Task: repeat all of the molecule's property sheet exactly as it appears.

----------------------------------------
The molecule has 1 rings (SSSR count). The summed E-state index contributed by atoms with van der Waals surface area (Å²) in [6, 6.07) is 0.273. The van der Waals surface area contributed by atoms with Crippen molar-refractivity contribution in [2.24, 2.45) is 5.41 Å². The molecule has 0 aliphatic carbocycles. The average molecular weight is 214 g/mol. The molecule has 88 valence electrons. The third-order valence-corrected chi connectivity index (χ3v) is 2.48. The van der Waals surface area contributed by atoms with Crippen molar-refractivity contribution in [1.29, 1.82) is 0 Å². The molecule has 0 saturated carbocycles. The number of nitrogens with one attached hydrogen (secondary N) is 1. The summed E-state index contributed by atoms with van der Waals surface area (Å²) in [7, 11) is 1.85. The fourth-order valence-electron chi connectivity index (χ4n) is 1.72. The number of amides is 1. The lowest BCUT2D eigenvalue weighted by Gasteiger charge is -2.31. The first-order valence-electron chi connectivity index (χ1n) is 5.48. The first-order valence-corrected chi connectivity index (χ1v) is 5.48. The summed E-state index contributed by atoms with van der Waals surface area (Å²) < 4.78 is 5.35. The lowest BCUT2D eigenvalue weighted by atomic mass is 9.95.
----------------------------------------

The molecule has 1 rings (SSSR count). The summed E-state index contributed by atoms with van der Waals surface area (Å²) in [6, 6.07) is 0.273. The van der Waals surface area contributed by atoms with Crippen molar-refractivity contribution in [2.24, 2.45) is 5.41 Å². The molecule has 0 aliphatic carbocycles. The average molecular weight is 214 g/mol. The molecule has 88 valence electrons. The third-order valence-corrected chi connectivity index (χ3v) is 2.48. The van der Waals surface area contributed by atoms with Crippen molar-refractivity contribution in [1.29, 1.82) is 0 Å². The molecule has 0 saturated carbocycles. The number of nitrogens with one attached hydrogen (secondary N) is 1. The summed E-state index contributed by atoms with van der Waals surface area (Å²) in [7, 11) is 1.85. The fourth-order valence-electron chi connectivity index (χ4n) is 1.72. The number of amides is 1. The lowest BCUT2D eigenvalue weighted by Gasteiger charge is -2.31. The first-order valence-electron chi connectivity index (χ1n) is 5.48. The first-order valence-corrected chi connectivity index (χ1v) is 5.48. The summed E-state index contributed by atoms with van der Waals surface area (Å²) < 4.78 is 5.35. The lowest BCUT2D eigenvalue weighted by atomic mass is 9.95.